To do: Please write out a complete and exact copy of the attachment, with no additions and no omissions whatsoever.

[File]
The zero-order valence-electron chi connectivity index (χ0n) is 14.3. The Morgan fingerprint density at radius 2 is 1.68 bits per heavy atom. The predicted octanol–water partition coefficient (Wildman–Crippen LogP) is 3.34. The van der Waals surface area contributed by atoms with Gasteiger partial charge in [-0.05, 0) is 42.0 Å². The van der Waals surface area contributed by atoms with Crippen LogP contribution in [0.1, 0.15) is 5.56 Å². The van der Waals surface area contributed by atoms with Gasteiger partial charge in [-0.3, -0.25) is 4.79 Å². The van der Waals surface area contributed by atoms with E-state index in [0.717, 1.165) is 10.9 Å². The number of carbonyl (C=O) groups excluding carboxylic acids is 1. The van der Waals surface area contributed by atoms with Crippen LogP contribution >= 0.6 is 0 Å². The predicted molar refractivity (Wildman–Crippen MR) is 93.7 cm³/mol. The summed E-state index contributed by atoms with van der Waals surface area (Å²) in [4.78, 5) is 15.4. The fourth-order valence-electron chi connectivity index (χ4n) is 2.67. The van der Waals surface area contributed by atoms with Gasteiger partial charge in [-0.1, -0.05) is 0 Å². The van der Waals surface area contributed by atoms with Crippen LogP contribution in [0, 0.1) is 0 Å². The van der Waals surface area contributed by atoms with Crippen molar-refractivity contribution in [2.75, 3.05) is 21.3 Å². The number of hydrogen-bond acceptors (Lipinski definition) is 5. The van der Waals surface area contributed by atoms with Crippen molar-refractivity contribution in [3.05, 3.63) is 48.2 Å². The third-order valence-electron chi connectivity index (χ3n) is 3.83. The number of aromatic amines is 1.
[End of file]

The zero-order valence-electron chi connectivity index (χ0n) is 14.3. The Morgan fingerprint density at radius 2 is 1.68 bits per heavy atom. The predicted octanol–water partition coefficient (Wildman–Crippen LogP) is 3.34. The van der Waals surface area contributed by atoms with Gasteiger partial charge in [-0.05, 0) is 42.0 Å². The van der Waals surface area contributed by atoms with Crippen LogP contribution in [0.1, 0.15) is 5.56 Å². The van der Waals surface area contributed by atoms with Gasteiger partial charge in [-0.3, -0.25) is 4.79 Å². The van der Waals surface area contributed by atoms with E-state index in [0.717, 1.165) is 10.9 Å². The number of carbonyl (C=O) groups excluding carboxylic acids is 1. The van der Waals surface area contributed by atoms with Crippen LogP contribution >= 0.6 is 0 Å². The predicted molar refractivity (Wildman–Crippen MR) is 93.7 cm³/mol. The summed E-state index contributed by atoms with van der Waals surface area (Å²) in [4.78, 5) is 15.4. The fourth-order valence-electron chi connectivity index (χ4n) is 2.67. The van der Waals surface area contributed by atoms with Gasteiger partial charge in [-0.1, -0.05) is 0 Å². The van der Waals surface area contributed by atoms with Crippen LogP contribution in [0, 0.1) is 0 Å². The van der Waals surface area contributed by atoms with Crippen molar-refractivity contribution in [2.75, 3.05) is 21.3 Å². The number of hydrogen-bond acceptors (Lipinski definition) is 5. The van der Waals surface area contributed by atoms with Crippen molar-refractivity contribution in [3.05, 3.63) is 48.2 Å². The third-order valence-electron chi connectivity index (χ3n) is 3.83. The number of aromatic amines is 1.